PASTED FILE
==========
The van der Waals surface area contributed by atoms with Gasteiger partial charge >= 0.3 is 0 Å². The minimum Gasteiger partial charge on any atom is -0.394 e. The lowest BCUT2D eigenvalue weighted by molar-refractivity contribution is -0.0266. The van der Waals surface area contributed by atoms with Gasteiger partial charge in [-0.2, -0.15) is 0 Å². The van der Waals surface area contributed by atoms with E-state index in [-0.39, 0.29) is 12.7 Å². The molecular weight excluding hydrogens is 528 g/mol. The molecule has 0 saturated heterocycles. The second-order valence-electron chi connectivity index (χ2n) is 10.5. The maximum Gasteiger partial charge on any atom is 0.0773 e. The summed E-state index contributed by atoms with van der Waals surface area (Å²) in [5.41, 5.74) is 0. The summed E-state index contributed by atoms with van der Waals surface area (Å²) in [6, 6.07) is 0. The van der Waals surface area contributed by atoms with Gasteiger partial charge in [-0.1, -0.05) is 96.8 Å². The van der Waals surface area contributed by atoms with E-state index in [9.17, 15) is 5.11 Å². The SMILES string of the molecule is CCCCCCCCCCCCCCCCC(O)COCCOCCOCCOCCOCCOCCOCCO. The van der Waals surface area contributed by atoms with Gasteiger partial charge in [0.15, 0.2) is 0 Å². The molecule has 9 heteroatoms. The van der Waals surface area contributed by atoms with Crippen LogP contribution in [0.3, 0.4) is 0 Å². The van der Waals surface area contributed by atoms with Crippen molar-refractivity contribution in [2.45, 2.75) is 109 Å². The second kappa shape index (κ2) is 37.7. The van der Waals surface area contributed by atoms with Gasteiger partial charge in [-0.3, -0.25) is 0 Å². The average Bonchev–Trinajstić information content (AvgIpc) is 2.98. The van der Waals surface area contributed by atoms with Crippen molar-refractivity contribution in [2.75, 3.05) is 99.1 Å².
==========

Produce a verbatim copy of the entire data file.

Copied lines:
The van der Waals surface area contributed by atoms with Gasteiger partial charge >= 0.3 is 0 Å². The minimum Gasteiger partial charge on any atom is -0.394 e. The lowest BCUT2D eigenvalue weighted by molar-refractivity contribution is -0.0266. The van der Waals surface area contributed by atoms with Gasteiger partial charge in [-0.2, -0.15) is 0 Å². The van der Waals surface area contributed by atoms with E-state index in [-0.39, 0.29) is 12.7 Å². The molecular weight excluding hydrogens is 528 g/mol. The molecule has 0 saturated heterocycles. The second-order valence-electron chi connectivity index (χ2n) is 10.5. The maximum Gasteiger partial charge on any atom is 0.0773 e. The summed E-state index contributed by atoms with van der Waals surface area (Å²) in [5.41, 5.74) is 0. The summed E-state index contributed by atoms with van der Waals surface area (Å²) in [6, 6.07) is 0. The van der Waals surface area contributed by atoms with Gasteiger partial charge in [-0.1, -0.05) is 96.8 Å². The van der Waals surface area contributed by atoms with E-state index in [9.17, 15) is 5.11 Å². The SMILES string of the molecule is CCCCCCCCCCCCCCCCC(O)COCCOCCOCCOCCOCCOCCOCCO. The van der Waals surface area contributed by atoms with Gasteiger partial charge in [0.15, 0.2) is 0 Å². The molecule has 9 heteroatoms. The van der Waals surface area contributed by atoms with Crippen LogP contribution in [0.3, 0.4) is 0 Å². The van der Waals surface area contributed by atoms with Crippen molar-refractivity contribution in [2.45, 2.75) is 109 Å². The second kappa shape index (κ2) is 37.7. The van der Waals surface area contributed by atoms with Gasteiger partial charge in [-0.3, -0.25) is 0 Å². The average Bonchev–Trinajstić information content (AvgIpc) is 2.98. The van der Waals surface area contributed by atoms with Crippen molar-refractivity contribution in [2.75, 3.05) is 99.1 Å².